The United States Federal Reserve has raised interest rates for the first time in nearly a decade and signalled it is on a gradual tightening path as the US economy has finally emerged from the global financial crisis.
The central bank raised the range of its benchmark interest rate by a quarter of a percentage point to between 0.25 percent and 0.50 percent, which had been anticipated by financial markets and investors for the past six months.
"The committee judges that there has been considerable improvement in labor market conditions this year, and it is reasonably confident that inflation will rise over the medium term to its 2 percent objective," the Fed said in its unanimous policy statement.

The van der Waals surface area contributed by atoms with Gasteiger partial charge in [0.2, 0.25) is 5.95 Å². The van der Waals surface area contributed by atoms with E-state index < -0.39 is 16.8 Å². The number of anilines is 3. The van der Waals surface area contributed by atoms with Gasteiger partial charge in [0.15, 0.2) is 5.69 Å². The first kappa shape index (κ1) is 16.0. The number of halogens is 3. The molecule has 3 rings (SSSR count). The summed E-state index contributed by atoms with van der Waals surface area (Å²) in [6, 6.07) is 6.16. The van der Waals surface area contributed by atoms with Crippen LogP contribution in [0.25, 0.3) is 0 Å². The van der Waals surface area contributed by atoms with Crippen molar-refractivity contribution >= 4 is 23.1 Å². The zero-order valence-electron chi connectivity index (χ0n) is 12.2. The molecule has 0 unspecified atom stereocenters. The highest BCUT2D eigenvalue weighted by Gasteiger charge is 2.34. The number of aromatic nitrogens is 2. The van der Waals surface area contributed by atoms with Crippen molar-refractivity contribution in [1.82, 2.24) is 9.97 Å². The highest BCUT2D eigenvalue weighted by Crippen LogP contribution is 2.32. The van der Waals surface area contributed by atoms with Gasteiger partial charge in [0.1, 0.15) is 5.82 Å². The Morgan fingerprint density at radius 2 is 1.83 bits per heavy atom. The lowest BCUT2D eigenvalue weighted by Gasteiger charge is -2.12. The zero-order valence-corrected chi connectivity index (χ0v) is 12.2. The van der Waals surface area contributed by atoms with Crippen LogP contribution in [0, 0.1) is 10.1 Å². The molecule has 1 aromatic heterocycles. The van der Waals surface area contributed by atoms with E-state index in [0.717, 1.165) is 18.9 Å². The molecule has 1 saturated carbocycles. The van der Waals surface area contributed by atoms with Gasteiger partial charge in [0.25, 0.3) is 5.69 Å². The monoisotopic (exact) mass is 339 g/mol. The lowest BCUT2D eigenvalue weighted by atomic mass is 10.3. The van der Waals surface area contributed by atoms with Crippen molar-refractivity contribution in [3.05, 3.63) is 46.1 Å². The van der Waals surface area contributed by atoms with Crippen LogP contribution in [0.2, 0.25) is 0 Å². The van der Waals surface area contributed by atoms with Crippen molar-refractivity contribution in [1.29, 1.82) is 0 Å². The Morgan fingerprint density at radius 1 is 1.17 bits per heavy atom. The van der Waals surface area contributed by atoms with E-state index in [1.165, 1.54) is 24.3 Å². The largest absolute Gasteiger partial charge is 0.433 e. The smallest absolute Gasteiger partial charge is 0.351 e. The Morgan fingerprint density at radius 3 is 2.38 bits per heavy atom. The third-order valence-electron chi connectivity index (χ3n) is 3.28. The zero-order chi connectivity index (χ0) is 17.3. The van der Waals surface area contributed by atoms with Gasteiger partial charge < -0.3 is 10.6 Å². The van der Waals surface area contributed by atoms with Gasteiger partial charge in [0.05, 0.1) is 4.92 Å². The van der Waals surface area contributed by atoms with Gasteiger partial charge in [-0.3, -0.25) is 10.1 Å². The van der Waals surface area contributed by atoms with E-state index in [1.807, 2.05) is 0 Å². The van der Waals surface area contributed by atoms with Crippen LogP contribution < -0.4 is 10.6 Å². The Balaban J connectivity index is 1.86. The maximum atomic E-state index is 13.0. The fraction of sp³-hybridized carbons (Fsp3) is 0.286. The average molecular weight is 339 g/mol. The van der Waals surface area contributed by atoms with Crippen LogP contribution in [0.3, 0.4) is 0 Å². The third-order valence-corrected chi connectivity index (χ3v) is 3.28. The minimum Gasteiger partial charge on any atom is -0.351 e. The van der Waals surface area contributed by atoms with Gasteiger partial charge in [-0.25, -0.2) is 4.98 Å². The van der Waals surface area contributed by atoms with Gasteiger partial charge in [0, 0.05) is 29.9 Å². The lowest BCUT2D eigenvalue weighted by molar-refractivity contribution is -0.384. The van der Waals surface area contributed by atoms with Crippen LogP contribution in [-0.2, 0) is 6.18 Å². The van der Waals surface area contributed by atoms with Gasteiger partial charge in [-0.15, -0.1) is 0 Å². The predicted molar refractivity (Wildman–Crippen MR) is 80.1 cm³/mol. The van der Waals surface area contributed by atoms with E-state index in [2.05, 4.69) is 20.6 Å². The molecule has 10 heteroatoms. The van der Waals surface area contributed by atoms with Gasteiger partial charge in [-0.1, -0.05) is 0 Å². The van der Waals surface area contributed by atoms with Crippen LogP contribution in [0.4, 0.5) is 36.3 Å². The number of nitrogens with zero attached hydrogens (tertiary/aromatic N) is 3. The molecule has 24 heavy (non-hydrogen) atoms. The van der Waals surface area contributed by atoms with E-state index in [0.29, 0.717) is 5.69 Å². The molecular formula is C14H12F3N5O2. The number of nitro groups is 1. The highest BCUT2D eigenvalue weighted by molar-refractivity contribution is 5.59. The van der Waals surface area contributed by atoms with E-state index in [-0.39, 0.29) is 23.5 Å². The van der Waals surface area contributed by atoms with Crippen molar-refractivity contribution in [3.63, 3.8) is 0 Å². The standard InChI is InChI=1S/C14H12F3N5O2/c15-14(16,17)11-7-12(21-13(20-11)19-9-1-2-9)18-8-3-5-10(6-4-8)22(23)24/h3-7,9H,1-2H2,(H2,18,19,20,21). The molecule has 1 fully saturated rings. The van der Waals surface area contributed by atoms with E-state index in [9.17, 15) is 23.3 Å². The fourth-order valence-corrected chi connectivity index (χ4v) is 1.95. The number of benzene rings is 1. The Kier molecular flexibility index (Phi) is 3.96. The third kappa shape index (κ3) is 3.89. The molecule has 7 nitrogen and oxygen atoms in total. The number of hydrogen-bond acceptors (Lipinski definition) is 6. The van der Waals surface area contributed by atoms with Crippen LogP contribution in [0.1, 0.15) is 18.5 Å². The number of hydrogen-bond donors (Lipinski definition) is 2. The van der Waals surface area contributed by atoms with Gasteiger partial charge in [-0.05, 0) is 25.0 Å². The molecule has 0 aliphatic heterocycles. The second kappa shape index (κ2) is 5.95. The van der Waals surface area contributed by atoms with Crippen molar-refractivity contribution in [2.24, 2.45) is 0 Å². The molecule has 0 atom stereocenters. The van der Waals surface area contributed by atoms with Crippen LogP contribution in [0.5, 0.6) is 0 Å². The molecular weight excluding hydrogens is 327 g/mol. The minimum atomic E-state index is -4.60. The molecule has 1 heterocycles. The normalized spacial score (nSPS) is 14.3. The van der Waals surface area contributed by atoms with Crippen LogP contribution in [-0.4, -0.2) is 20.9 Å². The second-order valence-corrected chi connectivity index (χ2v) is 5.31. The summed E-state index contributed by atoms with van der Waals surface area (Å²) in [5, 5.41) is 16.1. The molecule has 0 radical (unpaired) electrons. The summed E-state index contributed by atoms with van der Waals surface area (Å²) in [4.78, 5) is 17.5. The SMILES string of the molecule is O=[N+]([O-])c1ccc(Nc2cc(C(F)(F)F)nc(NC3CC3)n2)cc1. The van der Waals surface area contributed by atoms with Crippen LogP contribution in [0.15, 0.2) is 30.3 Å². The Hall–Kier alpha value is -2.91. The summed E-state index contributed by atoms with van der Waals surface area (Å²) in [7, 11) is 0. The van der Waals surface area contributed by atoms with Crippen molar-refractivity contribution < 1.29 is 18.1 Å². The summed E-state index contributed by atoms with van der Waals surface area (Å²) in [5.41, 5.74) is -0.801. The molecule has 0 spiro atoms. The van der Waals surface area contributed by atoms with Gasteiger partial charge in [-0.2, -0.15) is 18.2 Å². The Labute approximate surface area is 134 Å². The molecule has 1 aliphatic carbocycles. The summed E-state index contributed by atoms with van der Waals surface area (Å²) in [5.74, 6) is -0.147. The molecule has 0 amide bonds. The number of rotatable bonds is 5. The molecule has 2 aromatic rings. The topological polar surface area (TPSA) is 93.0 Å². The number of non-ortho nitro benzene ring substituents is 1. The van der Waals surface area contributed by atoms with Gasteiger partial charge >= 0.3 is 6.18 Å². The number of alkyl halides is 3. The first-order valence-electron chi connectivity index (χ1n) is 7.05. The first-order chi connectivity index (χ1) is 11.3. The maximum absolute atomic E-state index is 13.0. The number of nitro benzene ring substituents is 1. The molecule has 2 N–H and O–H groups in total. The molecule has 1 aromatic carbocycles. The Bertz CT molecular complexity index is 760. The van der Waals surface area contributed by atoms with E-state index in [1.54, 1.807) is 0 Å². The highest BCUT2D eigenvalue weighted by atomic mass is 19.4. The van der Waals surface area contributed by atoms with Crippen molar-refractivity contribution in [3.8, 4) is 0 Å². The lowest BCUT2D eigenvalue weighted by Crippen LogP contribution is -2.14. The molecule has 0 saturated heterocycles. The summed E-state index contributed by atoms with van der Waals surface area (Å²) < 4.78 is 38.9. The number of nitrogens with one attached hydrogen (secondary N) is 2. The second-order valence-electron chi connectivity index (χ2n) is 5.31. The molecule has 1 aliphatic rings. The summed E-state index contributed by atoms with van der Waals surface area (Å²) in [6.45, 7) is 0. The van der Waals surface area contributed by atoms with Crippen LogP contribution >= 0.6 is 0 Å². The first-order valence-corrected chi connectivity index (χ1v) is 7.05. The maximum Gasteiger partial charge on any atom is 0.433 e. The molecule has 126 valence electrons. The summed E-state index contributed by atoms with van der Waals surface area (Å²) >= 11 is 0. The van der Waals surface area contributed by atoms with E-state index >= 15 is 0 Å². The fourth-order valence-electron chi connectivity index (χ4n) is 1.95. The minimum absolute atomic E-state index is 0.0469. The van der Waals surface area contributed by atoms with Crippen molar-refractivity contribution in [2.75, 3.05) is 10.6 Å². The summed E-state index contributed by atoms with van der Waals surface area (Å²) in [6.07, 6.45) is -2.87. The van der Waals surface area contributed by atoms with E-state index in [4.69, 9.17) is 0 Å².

However, Federal Reserve head Janet Yellen emphasised the rate rise was the start of what will be a gradual tightening cycle, and its next move will depend on the outlook for inflation.
Financial markets reacted by pushing the US dollar and stock markets higher, although the gains were trimmed.
The New Zealand dollar dipped more than a quarter of a cent immediately to 67.45 US cents before rebounding to 68.2 US cents.
Westpac senior currency strategist Imre Speizer said, "Janet Yellen has been stressing the idea that the rate hike path will be very gradual, and that's a dovish spin which is pushing the US dollar down and the New Zealand dollar higher."